It might surprise some people that I’m a *huge* fan of the reality television series Deadliest Catch. Sure, I know there’s a lot of drama played up for the cameras, and I know a lot is edited for good viewing, but I really admire the men (and some women) who go out there on ships to catch food for the rest of us. I think it’s pretty sobering to realize that people lose their lives for our privilege of eating Alaskan crab. At the same time, it’s obvious they love what they do for various reasons.
Sig Hansen is the Captain and owner of the Northwestern, a fishing vessel that’s been featured on the show since it began. He and his two brothers inherited the ship from their father, who was a Norwegian fisherman who emigrated to Ballard, Washington. The book he’s written is not only a look at his history as the Captain of a crab boat but also back to the history of crab fishing in Alaska and his father’s part in it.
Sig tells a lot of the history, going back to Norway and the reason so many fishermen left there to find a life elsewhere back in the 1950s and 1960s. This part is the story of Sig’s father, Sverre, coming to the U.S. with little money and relying on others who had arrived before him to help him out. That’s not to say he didn’t work hard. Sverre was a very hard worker and took advantage of every chance he found to get himself ahead. He even served in the U.S. Army and was stationed in Germany to help speed up his attempts to become a citizen so he could be a boat Captain, rather than just a deckhand.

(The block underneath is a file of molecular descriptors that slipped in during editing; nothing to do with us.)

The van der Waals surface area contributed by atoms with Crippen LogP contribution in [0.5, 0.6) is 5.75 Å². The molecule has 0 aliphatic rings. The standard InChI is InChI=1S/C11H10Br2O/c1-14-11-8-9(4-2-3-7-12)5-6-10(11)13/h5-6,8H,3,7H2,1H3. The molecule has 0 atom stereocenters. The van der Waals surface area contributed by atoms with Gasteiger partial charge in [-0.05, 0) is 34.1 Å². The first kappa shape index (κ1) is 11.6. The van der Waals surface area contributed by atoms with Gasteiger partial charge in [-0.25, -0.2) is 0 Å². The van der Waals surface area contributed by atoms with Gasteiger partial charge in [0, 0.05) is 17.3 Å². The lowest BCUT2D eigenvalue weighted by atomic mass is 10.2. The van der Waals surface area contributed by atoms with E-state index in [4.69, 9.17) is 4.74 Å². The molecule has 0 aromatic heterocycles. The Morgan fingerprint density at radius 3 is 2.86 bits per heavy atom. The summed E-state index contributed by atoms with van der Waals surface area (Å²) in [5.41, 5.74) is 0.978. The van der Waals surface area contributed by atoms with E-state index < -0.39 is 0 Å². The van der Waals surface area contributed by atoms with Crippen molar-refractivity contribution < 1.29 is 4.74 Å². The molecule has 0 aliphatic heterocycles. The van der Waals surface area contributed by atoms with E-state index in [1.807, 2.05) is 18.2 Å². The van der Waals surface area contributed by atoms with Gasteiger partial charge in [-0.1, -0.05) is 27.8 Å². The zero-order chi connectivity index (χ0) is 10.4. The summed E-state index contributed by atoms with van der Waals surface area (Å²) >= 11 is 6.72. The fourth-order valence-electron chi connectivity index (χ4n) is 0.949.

The community of Ballard, Washington was very insular at the time, mostly with Norwegian fishermen. When Sverre married a woman from his hometown in Norway and brought her here, it wasn’t a complete culture shock as there were so many other Norwegians in Ballard. She gave birth to three sons, Sig being the oldest.
Framing the history lesson of the Norwegian fisherman is the tale of one of the numerous times Sverre almost didn’t come back from the sea. The pacing of this throughout the book gives it a sense of drama. When he’s discussing the current state of things, Sig is quick to point out just how many things can go wrong on a crab boat. There are numerous tales of close calls experienced by Sig and others.
As a fan of the show, I really enjoyed North by Northwestern: A Seafaring Family on Deadly Alaskan Waters. Sig is a good storyteller and there’s so much here that’s interesting to learn. There are the technical aspects of fishing and crabbing as well as the rules and regulations and what they mean. Learning how things changed from the old “derby days” of crabbing and why so many people died trying to make a quick-grab fortune was very interesting and educational while still being entertaining.
As for the brotherly rivalry, it seems to come naturally in the Hansen family. Sig is quick to point out that his youngest brother Edgar loves to use the cameras to get digs in on his older brother. It makes for a good show. The third brother, Norman, is usually the quiet one who works hard but doesn’t like to be on camera. Fans of the show will learn a lot more about him in this book. Unfortunately, this was written in 2011, well before Sig’s daughter Mandy decided she wanted to be a Captain. In fact, he’s lamenting that he and his brothers will probably be the last generation of crab fishermen in the family. I would love to read how Sig handled all of the decisions and barriers that had to be broken down for Mandy to achieve what she has. I guess that’s another book, though.
If you enjoy books about fishing in the vein of Linda Greenlaw and Sebastian Junger, I think you’d enjoy reading North by Northwestern: A Seafaring Family on Deadly Alaskan Waters. You don’t have to have watched the television show to appreciate all that goes into putting that crab on your plate.
Categories: Book Reviews
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